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What’s up everyone!
How’s your weekend going?
It’s going to be a SPECIAL post today, courtesy of our friend in the nation’s capital- Light Beam.
You know Light Beam duncha?
He who works in our federal treasury department – pulling all the strings and greasing all the wheels that make our country tick.
I managed to grab him away from preparing our federal budget to bring you guys a tantaliZING guest post on investing in the stock market.
Why Light Beam you ask?
Well, he’s only made about $30k in stocks, since the start of this year – a phenomenal achievement off a relatively small base.
The guy walks the talk, constantly PEPPERING us with his stock picks and recommendations (our Whatsapp chat is filled with them), so what better way than to share with everyone how he did it.
Take it awayyyyy Light Beam:
Hiya all – Light Beam here – The Frugal Samurai has kindly asked me to guest post for him this weekend on my top three tips for investing in the stock market.
Where the samurai cuts through the housing market (starts humming “kungfu fighting”), I am all about stocks (just can’t deal with tenants/agents).
The broader ASX and the US markets have performed extremely well in the first three months of 2019.
So how do you get into stocks to ensure you do well and achieve your financial goals?
Have your investment goal in mind
Just like anything in life – whether it’s your mate’s Tuesday poker game in a garage, your next sunday soccer showdown or your finances – it is important to know your goals to determine your optimal strategy.
As with all investments, there’s always going to be a level of risk, but without a clear goal in mind, you could be subjecting yourself to unnecessary risks.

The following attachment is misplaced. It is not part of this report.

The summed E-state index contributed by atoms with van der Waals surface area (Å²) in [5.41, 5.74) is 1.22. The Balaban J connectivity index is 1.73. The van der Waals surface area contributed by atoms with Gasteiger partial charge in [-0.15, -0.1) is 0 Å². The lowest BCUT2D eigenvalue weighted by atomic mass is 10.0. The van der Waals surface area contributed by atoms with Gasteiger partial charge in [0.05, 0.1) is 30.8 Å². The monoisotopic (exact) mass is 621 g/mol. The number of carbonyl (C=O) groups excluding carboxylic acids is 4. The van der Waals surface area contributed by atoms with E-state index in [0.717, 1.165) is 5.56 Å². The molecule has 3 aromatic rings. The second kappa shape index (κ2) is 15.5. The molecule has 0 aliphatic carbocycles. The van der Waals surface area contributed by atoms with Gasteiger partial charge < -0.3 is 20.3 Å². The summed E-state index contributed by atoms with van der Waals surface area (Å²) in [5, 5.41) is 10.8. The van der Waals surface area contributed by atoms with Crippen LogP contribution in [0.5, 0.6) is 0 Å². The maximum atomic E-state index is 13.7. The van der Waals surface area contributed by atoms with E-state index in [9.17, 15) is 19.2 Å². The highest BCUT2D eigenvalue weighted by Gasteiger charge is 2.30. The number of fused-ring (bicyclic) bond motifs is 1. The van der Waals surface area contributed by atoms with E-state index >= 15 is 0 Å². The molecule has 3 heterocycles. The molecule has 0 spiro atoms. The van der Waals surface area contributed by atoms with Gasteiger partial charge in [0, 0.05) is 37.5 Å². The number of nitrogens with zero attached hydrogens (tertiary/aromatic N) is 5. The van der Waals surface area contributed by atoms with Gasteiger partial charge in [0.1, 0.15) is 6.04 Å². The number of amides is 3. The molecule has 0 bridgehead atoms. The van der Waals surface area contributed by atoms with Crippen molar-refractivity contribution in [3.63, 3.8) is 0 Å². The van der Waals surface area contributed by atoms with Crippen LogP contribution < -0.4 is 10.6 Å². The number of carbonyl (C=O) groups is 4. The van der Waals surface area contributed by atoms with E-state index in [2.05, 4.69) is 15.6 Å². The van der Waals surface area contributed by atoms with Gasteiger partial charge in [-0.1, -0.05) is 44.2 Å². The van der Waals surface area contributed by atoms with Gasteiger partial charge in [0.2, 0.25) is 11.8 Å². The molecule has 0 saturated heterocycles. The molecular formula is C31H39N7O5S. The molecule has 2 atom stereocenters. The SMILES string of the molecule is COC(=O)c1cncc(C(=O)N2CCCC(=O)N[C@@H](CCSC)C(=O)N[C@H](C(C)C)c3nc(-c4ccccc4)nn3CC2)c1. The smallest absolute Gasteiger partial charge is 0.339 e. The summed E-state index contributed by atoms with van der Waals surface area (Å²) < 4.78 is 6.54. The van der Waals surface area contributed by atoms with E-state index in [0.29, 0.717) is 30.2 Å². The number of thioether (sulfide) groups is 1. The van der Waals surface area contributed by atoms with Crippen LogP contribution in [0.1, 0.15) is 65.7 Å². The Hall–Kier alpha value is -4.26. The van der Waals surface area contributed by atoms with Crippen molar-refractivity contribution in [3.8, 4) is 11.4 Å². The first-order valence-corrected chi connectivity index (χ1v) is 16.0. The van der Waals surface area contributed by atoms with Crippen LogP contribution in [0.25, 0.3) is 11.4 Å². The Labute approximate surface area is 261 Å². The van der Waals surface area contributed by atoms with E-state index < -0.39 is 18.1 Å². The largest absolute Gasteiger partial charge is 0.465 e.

For me, most equity investors can be grouped into two categories – growth or income (a third could be speculators or day traders…..more on that later).
These investors tend to have a longer time horizon – investing in businesses with growth potential over the next decade or two. Contrary to popular belief, not all companies grow on the stock market, neither do all companies follow the economic cycle.
But if you do happen to hit the right growth stocks, the returns can be very rewarding. Two examples from the ASX (Aussie stock exchange) are:
Magellan Financial Group (ASX: MFG, a fund manager) – Annual return of 61.1% – $20,000 ten years ago would now be worth $2.3 million.
Altium (ASX: ALU, a tech company) – Annual return of 59.8% – $20,000 ten years ago would now be worth $2.2 million.
Editor’s note – “FAAARRRRRRKKKKKKK”.
These stocks easily outperform any other asset classes over the respective period – and with shares, there’s minimal upkeep costs.
These investors (typically mum and dad) invest in equities for dividends – a generally consistent source of income at pre-determined periods.
There are tax advantages with this approach, and in this current environment of falling house prices and low interest rates, it offers a competitive yield.
In fact, the biggest gain from this approach is to reinvest those dividends in DRPs (dividend reinvestment plans) which allow you to use the income to purchase more shares.
Given its compounding nature – over time – this can generate a significant portfolio and dividend flow.
I split my portfolio into both camps – growth stocks I can keep (ie. APX, ALU, BIN, RMD, NUF) and add to until I retire and the income stocks (ie. AWC, any of the banks, WPL, GEM, WAM) provide me with a good source of secondary income.
So find the reason why you are investing in equities and don’t lose sight of it.
Know the business you are investing in
Now what I’ve said above sounds simple enough – but how do you know which stocks to pick once you have settled on a strategy?
Well for either strategy – you want a business that is either growing, or is generating positive income.
Which is a fancy way of saying a successful business.
Analysts and smartie pants at Macquarie Bank (Aussie Investment Bank) will give you all sorts of fancy charts, P/E ratios, price targets and recommendations, but at the end of the day, the best judge of any business is you.
A good example is retail.